"What is implied by the term Doctor is well known. It diftinguifhes him to whom it is granted, as a man who has attained fuch knowledge of his profeffion as qualifies him to inftruct others. A Doctor of Laws is a man who can form lawyers by his precepts. A Doctor of Medicine is a man who can teach the art of curing diseases. There is an old axiom which no man has yet thought fit to deny, Nil dat quod non habet. Upon this principle to be a Doctor implies fkill, for nemo docet quod non didicit. In England, whoever practifes phyfick, not being a Doctor, muft practice by a licence: but the doctorate conveys a licence in itself.

By what accident it happened that he and the other physicians were mentioned in different terms, where the terms themselves were equivalent, or where in effect that which was applied to him was the more honourable, perhaps they who wrote the paper cannot now remember. Had they expected a lawsuit to have been the confequence of fuch petty variation, I hope they would have avoided it'. But, probably, as they meant no ill, they fufpected no danger, and, therefore, confulted only what appeared to them propriety or convenience."

A few days afterwards I confulted him upon a caufe, Paterfon and others against Alexander and others, which had been decided by a casting vote in the Court of Seffion, determining that the Corporation of Stirling was corrupt, and fetting afide the election of fome of their officers, because it was proved that three of the leading men who influenced the majority, had entered into an unjustifiable compact, of which, however, the majority were ignorant.. He dictated to me, after a little confideration, the following fentences upon the fubject:

"THERE is a difference between majority and fuperiority; majority is applied to number, and fuperiority to power; and power like many other things, is to be estimated non numero fed pondere. Now though the greater number is not corrupt, the greater weight is corrupt, fo that corruption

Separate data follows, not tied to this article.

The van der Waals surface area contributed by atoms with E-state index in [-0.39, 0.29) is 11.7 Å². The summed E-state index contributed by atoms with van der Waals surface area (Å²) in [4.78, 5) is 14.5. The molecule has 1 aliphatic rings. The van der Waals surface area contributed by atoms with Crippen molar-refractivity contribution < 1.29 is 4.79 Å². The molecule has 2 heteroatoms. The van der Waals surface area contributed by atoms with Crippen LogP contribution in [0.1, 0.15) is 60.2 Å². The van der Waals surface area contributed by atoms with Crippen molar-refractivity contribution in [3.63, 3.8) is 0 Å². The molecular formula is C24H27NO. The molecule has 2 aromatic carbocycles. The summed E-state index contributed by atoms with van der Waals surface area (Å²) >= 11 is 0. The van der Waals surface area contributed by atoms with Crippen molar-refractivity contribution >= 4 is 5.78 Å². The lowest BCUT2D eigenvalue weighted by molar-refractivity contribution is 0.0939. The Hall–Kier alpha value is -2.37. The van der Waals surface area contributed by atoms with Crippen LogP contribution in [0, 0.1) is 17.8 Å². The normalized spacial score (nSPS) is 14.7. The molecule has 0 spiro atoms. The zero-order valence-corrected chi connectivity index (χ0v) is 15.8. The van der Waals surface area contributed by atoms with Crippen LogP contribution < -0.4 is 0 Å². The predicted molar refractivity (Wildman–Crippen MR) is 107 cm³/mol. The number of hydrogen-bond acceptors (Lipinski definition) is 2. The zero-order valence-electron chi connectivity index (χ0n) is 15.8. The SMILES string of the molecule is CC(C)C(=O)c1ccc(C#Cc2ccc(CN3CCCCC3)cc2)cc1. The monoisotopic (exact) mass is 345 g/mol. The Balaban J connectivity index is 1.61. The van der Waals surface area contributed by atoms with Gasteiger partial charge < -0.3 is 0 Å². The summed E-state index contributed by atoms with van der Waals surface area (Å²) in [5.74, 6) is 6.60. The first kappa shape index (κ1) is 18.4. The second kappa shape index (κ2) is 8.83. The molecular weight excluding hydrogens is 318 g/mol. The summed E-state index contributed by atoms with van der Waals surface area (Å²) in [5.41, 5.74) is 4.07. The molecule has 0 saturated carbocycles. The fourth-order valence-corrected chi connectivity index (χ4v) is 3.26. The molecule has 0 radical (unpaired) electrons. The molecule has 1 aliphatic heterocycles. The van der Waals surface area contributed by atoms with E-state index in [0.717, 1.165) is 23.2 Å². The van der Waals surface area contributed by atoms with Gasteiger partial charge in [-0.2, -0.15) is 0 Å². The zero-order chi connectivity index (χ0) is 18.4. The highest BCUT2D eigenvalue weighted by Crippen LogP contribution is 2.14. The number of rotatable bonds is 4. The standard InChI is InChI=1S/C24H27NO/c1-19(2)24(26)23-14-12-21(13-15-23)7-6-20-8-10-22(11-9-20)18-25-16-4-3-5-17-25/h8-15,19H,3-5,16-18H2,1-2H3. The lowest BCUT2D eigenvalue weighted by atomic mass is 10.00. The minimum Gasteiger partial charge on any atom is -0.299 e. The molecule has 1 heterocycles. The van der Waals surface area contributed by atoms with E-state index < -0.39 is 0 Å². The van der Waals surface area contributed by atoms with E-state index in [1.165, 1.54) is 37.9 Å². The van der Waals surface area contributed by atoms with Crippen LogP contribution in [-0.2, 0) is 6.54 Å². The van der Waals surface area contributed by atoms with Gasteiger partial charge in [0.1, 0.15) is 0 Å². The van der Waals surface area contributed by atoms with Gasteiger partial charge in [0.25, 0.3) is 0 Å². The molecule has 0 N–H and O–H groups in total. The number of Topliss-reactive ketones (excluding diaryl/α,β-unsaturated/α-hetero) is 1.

3 In juftice to Dr. Memis, though I was against him as an Advocate, I muft mention, that he objected to the variation very earnestly, before the tranflation was printed off.

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predominates in the borough, taken collectively, though, perhaps, taken
numerically, the greater part may be uncorrupt. That borough which is fo
conflituted as to act corruptly, is in the eye of reafon corrupt, whether it be by
the uncontroulable power of a few, or by an accidental pravity of the multitude.
The objection, in which is urged the injuftice of making the innocent fuffer
with the guilty, is an objection not only against fociety, but against the
poffibility of fociety. All focieties, great and finall, fubfift upon this
condition; that as the individuals derive advantages from union, they may
likewife fuffer inconveniences; that as thofe who do nothing and fometimes
those who do ill, will have the honours and emoluments of general virtue and
general profperity, fo thofe likewife who do nothing or perhaps do well, must
be involved in the confequences of predominant corruption."

This in my opinion was a very nice cafe; but the decifion was affirmed
in the House of Lords.

On Monday, May 8, we went together and visited the manfions of Bedlam. I had been informed that he had once been there before with Mr. Wedderburne, (now Lord Loughborough,) Mr. Murphy, and Mr. Foote; and I had heard Foote give a very entertaining account of Johnfon's happening to have his attention arrested by a man who was very furious, and who, while beating his ftraw, fuppofed it to be William Duke of Cumberland, whom he was punishing for his cruelties in Scotland in 1746. There was nothing peculiarly remarkable this day; but the general contemplation of infanity was very affecting. I accompanied him home, and dined and drank tea with him.

Talking of an acquaintance of ours, diftinguished for knowing an uncommon variety of miscellaneous articles both in antiquities and polite literature, he obferved, "You know, Sir, he runs about with little weight upon his mind.” And talking of another very ingenious gentleman, who from the warmth of his temper was at variance with many of his acquaintance, and wished to avoid them, he faid, " Sir, he leads the life of an outlaw."

On Friday, May 12, as he had been fo good as to affign me a room in. his house, where I might fleep occafionally, when I happened to fit with. him to a late hour, I took poffeffion of it this night, found every thing in excellent order, and was attended by honeft Francis with a moft civil. affiduity. I afked him whether I might go to a confultation with another lawyer upon Sunday, as that appeared to me to be doing work as much int my way, as if an artifan fhould work on the day appropriated for religious reft. JOHNSON. "Why, Sir, when you are of confequence enough to oppofe the practice of confulting upon Sunday, you should do it: but you may go

now

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Ætat. 66.